• by nebaz (453974) on Tuesday March 11, 2008 @04:33PM (#22722326)
    Several years ago I was surfing some non-amazon related site, and there was an add at the bottom from amazon, with my name on it (presumably a amazon hosted ad that looked at my cookie information). Really freaked me out. I haven't seen anything like this for a while though.
    • by HTH NE1 (675604)
      Amazon still does it. I saw it happen last week.
    • by Verteiron (224042)
      That was my first thought as well, although I think I've only seen my name on the Amazon "Donate to this site" buttons that some people use alongside Paypal.
    • by misleb (129952) on Tuesday March 11, 2008 @04:49PM (#22722494)
      First time I saw "personals" ads on a web page that seemed to know what city I lived in, I kinda freaked.

      "Meet sexy singles in [your town]." And then it shows some "example" profiles of some women who are most likely just models. Then I look closer and I think "Oh my God, I've slept with these women! How did they know?" Then I realized that they just got my location from my IP and that I've slept with pretty much all the attractive women around here so it didn't really matter which ones they chose.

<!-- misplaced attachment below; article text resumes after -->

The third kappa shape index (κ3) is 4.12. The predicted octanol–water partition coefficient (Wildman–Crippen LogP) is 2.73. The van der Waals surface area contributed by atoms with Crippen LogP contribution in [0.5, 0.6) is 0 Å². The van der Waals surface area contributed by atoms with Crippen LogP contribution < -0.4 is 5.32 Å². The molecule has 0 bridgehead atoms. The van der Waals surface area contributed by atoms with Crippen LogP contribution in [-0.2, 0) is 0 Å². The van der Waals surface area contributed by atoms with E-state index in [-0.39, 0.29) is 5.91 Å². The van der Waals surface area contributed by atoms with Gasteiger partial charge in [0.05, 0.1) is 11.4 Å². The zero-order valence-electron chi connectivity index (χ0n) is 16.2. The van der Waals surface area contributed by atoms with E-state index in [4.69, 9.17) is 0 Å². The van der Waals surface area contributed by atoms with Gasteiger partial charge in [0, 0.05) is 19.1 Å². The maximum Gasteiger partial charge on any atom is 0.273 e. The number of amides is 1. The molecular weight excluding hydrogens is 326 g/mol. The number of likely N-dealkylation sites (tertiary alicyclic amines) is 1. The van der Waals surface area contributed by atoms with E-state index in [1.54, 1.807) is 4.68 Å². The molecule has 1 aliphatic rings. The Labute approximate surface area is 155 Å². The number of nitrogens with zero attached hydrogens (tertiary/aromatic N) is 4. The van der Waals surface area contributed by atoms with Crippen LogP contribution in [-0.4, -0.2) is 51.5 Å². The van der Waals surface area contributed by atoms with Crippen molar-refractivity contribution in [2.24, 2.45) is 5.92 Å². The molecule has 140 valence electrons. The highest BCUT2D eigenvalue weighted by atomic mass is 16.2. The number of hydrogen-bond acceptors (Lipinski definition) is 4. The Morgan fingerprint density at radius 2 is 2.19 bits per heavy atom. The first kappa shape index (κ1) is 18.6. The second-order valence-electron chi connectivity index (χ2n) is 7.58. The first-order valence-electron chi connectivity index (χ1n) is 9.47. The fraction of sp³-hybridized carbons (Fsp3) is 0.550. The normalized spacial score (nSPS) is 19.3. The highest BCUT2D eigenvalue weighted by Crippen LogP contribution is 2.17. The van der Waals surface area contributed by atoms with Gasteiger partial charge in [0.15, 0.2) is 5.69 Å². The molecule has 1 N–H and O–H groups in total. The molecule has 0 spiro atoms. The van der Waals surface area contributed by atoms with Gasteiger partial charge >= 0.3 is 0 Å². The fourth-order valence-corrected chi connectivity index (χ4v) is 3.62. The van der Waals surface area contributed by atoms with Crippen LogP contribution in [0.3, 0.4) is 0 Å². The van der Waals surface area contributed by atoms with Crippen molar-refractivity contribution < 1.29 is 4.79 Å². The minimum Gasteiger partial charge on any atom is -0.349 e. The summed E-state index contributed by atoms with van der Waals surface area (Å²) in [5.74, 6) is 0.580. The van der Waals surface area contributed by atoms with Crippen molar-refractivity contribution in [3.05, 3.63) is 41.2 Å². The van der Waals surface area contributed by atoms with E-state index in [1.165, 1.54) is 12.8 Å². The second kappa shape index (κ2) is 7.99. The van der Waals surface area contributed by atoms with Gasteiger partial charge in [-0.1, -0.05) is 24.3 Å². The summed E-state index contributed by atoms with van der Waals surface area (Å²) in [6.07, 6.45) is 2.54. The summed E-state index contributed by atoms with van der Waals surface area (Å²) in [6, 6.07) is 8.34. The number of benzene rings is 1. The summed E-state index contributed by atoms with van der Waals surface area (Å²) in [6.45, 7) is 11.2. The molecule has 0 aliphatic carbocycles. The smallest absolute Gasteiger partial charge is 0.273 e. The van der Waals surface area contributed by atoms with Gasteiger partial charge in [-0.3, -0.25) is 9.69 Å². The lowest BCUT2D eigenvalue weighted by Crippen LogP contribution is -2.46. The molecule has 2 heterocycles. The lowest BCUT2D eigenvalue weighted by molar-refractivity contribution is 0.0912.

Good news is that it reminded me to go get tested for STDs.

      • Re: (Score:3, Funny)

        When I'm on the internet at work my IP address is one registered to my company's parent company in a different state, not even close to my actual location. So I see all these ads telling me what great deals I can get on real estate, insurance, and bachelor's degrees in this other little town I have never even been to.
        I get a certain perverted kind of pleasure from that!
        • by Torvaun (1040898)
          It gets even better if you use Tor. They tell me about hot singles in -countries- I've never been in.
        • Forget different state.
          Talk about a different country.